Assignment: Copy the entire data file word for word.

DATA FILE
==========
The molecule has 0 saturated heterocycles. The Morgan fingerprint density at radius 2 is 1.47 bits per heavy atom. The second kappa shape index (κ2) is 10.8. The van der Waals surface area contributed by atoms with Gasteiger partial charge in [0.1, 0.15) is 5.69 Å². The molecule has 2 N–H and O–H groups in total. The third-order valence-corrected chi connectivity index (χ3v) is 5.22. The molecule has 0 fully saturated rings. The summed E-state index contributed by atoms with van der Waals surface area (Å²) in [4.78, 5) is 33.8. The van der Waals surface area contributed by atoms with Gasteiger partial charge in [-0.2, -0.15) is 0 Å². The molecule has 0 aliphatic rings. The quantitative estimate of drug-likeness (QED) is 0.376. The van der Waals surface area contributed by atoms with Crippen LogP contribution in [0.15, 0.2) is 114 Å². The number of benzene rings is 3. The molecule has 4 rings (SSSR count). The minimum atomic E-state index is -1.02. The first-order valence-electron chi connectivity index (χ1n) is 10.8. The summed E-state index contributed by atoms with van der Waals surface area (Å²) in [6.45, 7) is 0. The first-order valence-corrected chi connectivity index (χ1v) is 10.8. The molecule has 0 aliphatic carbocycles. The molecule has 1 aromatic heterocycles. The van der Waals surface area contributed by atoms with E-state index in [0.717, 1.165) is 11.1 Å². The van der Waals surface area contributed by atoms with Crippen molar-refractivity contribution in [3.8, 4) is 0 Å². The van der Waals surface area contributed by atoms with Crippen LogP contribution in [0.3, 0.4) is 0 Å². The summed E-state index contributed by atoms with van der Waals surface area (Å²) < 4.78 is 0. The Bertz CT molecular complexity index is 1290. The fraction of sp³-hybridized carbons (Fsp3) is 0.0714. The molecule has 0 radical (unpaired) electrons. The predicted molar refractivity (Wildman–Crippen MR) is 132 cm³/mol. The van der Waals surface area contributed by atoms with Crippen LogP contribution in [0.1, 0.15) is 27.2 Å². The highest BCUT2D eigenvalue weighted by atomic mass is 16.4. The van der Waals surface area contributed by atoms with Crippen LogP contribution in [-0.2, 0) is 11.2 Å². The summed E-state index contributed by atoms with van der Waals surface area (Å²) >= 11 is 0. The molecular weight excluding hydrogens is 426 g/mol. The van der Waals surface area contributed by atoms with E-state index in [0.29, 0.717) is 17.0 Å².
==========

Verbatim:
The molecule has 0 saturated heterocycles. The Morgan fingerprint density at radius 2 is 1.47 bits per heavy atom. The second kappa shape index (κ2) is 10.8. The van der Waals surface area contributed by atoms with Gasteiger partial charge in [0.1, 0.15) is 5.69 Å². The molecule has 2 N–H and O–H groups in total. The third-order valence-corrected chi connectivity index (χ3v) is 5.22. The molecule has 0 fully saturated rings. The summed E-state index contributed by atoms with van der Waals surface area (Å²) in [4.78, 5) is 33.8. The van der Waals surface area contributed by atoms with Gasteiger partial charge in [-0.2, -0.15) is 0 Å². The molecule has 0 aliphatic rings. The quantitative estimate of drug-likeness (QED) is 0.376. The van der Waals surface area contributed by atoms with Crippen LogP contribution in [0.15, 0.2) is 114 Å². The number of benzene rings is 3. The molecule has 4 rings (SSSR count). The minimum atomic E-state index is -1.02. The first-order valence-electron chi connectivity index (χ1n) is 10.8. The summed E-state index contributed by atoms with van der Waals surface area (Å²) in [6.45, 7) is 0. The first-order valence-corrected chi connectivity index (χ1v) is 10.8. The molecule has 0 aliphatic carbocycles. The molecule has 1 aromatic heterocycles. The van der Waals surface area contributed by atoms with E-state index in [0.717, 1.165) is 11.1 Å². The van der Waals surface area contributed by atoms with Crippen molar-refractivity contribution in [3.8, 4) is 0 Å². The van der Waals surface area contributed by atoms with Crippen LogP contribution in [0.3, 0.4) is 0 Å². The summed E-state index contributed by atoms with van der Waals surface area (Å²) < 4.78 is 0. The Bertz CT molecular complexity index is 1290. The fraction of sp³-hybridized carbons (Fsp3) is 0.0714. The molecule has 0 radical (unpaired) electrons. The predicted molar refractivity (Wildman–Crippen MR) is 132 cm³/mol. The van der Waals surface area contributed by atoms with Crippen LogP contribution in [0.1, 0.15) is 27.2 Å². The highest BCUT2D eigenvalue weighted by atomic mass is 16.4. The van der Waals surface area contributed by atoms with Crippen LogP contribution in [-0.2, 0) is 11.2 Å². The summed E-state index contributed by atoms with van der Waals surface area (Å²) >= 11 is 0. The molecular weight excluding hydrogens is 426 g/mol. The van der Waals surface area contributed by atoms with E-state index in [0.29, 0.717) is 17.0 Å².